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Neuropsychopharmacology of Psychosis: Relation of Brain Signals, Cognition and Chemistry

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Book Series: Frontiers Research Topics ISSN: 16648714 ISBN: 9782889193356 Year: Pages: 276 DOI: 10.3389/978-2-88919-335-6 Language: English
Publisher: Frontiers Media SA
Subject: Psychiatry --- Medicine (General)
Added to DOAB on : 2016-03-10 08:14:32
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Abstract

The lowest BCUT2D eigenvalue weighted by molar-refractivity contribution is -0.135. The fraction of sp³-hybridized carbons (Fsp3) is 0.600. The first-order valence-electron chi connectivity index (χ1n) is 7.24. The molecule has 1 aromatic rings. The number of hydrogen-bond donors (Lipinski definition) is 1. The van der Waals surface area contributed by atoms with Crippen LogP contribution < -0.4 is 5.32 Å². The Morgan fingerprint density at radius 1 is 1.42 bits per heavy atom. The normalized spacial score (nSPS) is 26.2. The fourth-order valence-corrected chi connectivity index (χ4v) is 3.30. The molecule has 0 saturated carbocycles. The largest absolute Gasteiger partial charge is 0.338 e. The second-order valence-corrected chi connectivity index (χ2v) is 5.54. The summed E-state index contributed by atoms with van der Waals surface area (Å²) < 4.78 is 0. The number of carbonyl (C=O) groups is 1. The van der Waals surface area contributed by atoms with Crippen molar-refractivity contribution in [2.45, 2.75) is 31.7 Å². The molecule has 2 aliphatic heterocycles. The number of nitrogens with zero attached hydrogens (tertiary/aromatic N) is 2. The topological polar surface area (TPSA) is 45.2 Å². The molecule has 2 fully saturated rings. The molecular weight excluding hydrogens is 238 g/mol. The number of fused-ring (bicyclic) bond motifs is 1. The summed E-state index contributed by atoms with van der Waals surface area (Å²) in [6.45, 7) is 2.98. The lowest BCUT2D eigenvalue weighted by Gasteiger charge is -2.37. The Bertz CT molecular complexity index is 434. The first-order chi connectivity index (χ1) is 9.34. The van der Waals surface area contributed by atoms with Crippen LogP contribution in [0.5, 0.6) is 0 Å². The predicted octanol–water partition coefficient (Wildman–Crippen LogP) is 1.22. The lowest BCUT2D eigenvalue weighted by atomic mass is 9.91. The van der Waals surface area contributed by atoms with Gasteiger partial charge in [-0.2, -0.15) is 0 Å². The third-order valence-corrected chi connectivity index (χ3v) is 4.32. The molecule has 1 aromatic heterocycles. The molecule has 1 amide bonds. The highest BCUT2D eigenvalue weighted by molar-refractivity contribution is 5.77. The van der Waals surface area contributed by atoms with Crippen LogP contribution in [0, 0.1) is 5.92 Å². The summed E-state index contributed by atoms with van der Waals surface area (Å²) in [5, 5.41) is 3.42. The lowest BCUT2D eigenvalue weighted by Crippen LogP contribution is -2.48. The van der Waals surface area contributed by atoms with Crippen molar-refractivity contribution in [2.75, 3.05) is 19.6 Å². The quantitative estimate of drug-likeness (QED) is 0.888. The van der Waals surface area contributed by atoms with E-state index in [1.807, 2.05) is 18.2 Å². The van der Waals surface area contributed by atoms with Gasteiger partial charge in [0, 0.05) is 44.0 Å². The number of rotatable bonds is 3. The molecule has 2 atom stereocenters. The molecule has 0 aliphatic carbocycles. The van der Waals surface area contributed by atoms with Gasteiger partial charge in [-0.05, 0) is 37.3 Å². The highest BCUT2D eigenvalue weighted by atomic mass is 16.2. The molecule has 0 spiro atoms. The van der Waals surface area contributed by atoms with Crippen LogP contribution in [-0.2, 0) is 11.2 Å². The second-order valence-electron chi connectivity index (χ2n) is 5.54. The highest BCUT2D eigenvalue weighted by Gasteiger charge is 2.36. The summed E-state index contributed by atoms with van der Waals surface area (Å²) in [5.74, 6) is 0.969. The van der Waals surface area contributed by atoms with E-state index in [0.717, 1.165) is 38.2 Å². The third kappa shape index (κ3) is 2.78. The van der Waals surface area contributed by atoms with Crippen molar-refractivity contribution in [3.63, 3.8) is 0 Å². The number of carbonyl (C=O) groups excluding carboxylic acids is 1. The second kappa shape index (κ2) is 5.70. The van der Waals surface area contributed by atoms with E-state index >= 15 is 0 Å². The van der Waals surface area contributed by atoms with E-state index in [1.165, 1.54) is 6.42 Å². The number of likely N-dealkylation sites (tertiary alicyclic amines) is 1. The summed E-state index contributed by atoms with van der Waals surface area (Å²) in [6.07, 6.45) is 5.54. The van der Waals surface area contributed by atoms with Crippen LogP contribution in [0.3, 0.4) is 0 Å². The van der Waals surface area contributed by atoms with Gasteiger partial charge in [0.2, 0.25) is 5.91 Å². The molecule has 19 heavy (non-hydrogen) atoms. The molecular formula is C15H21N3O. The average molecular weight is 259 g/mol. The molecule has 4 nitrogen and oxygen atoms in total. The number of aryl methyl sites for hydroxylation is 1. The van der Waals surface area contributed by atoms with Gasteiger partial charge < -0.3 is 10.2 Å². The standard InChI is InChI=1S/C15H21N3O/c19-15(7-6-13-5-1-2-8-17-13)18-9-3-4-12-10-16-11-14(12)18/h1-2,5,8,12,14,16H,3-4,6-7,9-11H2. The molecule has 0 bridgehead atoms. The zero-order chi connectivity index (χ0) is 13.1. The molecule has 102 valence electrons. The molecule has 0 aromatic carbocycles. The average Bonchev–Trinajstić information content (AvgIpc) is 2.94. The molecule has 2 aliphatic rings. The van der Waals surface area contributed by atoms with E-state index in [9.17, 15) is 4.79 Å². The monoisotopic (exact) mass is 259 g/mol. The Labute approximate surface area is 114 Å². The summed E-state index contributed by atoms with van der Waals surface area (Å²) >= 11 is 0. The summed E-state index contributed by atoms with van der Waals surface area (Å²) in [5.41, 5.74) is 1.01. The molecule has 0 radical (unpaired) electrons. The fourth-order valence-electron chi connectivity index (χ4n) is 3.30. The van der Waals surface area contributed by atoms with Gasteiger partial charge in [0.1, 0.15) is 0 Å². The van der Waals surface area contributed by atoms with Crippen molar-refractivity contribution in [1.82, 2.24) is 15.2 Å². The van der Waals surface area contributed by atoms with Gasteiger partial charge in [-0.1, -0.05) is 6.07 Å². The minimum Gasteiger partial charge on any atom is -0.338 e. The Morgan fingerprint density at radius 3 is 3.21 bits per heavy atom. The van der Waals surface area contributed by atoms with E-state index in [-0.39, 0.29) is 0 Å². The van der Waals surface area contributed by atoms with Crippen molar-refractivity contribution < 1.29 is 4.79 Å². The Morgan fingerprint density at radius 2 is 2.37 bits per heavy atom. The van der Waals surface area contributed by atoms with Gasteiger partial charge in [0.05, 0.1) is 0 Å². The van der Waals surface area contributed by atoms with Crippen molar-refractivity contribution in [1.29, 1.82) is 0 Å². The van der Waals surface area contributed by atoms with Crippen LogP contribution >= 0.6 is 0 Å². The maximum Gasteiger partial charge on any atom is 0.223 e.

Previous research over the past decades has identified diverse neurobiological underpinnings of psychosis. In particular, by combining a variety of different neuroimaging modalities, it has been shown that psychotic states and the actual transition phase from a clinical high-risk state to established psychosis is characterized by structural, functional and neurochemical changes across different brain regions.Further evidence revealed that maybe not only focal brain abnormalities are characteristic for psychosis but specifically also an abnormal functional integration among various brain areas. Some evidence also suggests that dysfunctional brain connectivity proceeds during the development of psychosis when subjects perform a cognitive task. Notably, altered brain connectivity during cognitive challenges was often found to be associated with psychopathological measures, suggesting a mechanistic relation between functional network integrity and the clinical expression of psychosis.Several works proposed that disordered brain connectivity in psychosis results from abnormal N-methyl- D -aspartate receptor (NMDAR)-dependent synaptic plasticity, which can be mediated by other neurotransmitter systems such as dopamine or serotonin. Specific chemically mediated changes in synaptic plasticity may contribute to abnormal functional integration among brain regions and in consequence to impaired learning performances and inferences. Model-based connectivity investigations on synaptic signalling demonstrated for example that manipulation of the NMDA or α-amino-3-hydroxy-5-methyl-4-isoxazolepropionic acid (AMPA) receptor system altered synaptic plasticity in healthy volunteers, which was predictive for subjects’ cognitive performance and psychopathology. In patients with psychosis, the activity in the prefrontal cortex during the processing of prediction errors, a specific form of learning, which is conveyed via synaptic connections, was linked with individuals’ formation of delusions. These results fit well with many works suggesting that psychotic symptoms or also drug-induced psychosis-like experiences can be explained by disturbances within a hierarchically organized neuronal network, leading to maladaptive integrations of new incoming evidence and thereby to false formations of prediction errors and false beliefs.In this research topic, we like to cover the most recent neurobiological correlates for early stage psychosis and in particular for the prediction of psychosis by using different neurophysiological measures (e.g. structural and functional MRI, EEG, DTI or PET). Studies exploring effective connectivity or complex brain networks such as small-world properties with techniques like dynamic causal modelling, structural equation modelling, or graph theory analysis are highly appreciated. Very welcome are studies proving a link between clinical features such as psychopathology and cognition, brain signals, and chemistry (also in regard of antipsychotic treatments or substance-induced psychotic states). Moreover, environmental factors that may influence psychosis onset or its’ developmental processes will be brought together with a diversity of different research modalities. We also collect critical reviews, mini-reviews or theoretical reflections from leading international researcher and clinicians in this field. The purpose of our research topic is intended to provide a state-of-the-art cognitive perspective to consider developing psychosis, which might shed more lights into the pathophysiological and neurobiological mechanisms of psychosis.